Controversial

Do you dare – slowing down?

Does anybody still remember when yoga was just plain weird, potentially dangerous and certainly a devilish Hindu practice? When you’d don your baggy cotton trousers and a shabby t-shirt in order to, well, just sit and breathe?

Well, I don’t remember any of this. Maybe my parents would. Actually, my mum does and when I started doing yoga she looked at me, really puzzled, and said: “Oh dear, I don’t recognise any of this.”

All this has been talked and written about at length. But what I wonder is this:

What does the style of yoga that is predominantly being practised at a certain time, in a certain country, tell us about society?

What kind of society is it that makes people push limits, target goals, and once reached, set them higher? What makes people sweat at over 30 degrees with the relentless urge to detoxify? Why do we feel attracted by a practice that is based on the strict repetition of a series? Why does ‘power yoga’ sound like such an immensely alluring choice to us?

Maybe it’s simply this: The yoga we practise reflects our mental state.

We live in a society where from early on we’re being told to “power on“, “push on“, in order to never fall behind, never be outdone.  Only the very best get a place at an elite university, only the smartest get the top jobs. Who stagnates is already falling behind. Don’t stop and breathe. Keep going. Power on.

But isn’t the idea that by being quick we can outrun the rat race? That we can escape the hamster wheel by pushing harder, being more determined, more committed? Come on, really? How about those days when we just feel like sitting on the mat, breathing, calming the mind – does that mean we’ve been failing?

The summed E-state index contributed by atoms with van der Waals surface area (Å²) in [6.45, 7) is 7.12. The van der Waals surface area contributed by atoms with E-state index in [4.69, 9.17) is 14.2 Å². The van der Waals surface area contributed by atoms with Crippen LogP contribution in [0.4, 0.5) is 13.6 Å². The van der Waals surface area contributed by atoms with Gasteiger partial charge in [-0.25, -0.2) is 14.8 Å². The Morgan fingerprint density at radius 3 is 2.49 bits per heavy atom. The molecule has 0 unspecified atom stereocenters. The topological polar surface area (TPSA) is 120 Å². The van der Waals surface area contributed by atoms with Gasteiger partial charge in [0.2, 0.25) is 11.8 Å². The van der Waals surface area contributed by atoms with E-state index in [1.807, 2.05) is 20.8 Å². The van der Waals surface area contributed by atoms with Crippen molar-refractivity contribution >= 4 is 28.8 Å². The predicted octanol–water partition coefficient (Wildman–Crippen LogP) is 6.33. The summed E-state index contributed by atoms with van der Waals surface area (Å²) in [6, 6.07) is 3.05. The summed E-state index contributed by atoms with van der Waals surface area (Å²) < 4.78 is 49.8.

I’ve done quite a bit of Sivananda yoga. They do the weirdest thing there. They make you lie down between postures. Particularly between challenging postures. It’s in order to bring your heart rate down. For you to assimilate and digest the posture. To calm the mind. To truly reflect on what you are doing right now and how that makes you feel.

I remember having to chuckle when the teacher first introduced this idea, so alien to me at the time. But now, overwhelmed by the number of power and hot yoga studios, I wonder if there is still room in our society to dare – dare slowing down.

Savasana, anyone?

~ Andrea

Image credits here and here.

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23 replies »

  1. Fascinating post! What you said about our society being a lot about power, pushing, and succeeding, is very interesting. I feel as though sitting down, focusing on our breath and meditating is something we all need, especially those who are always “powering” through.

    This Zen proverb comes to mind when I read your post “You should sit in meditation for twenty minutes everyday – unless you’re too busy. Then you should sit for an hour.”

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  2. I really love this post (and am so happy to have found your blog!). It’s SO challenging for so many people to slow down. I find that the people who would really benefit from a slow practice are most drawn to the super-power yoga practices. Not that they don’t serve a purpose too…but a little savasana or legs up the wall are good for what ails you 🙂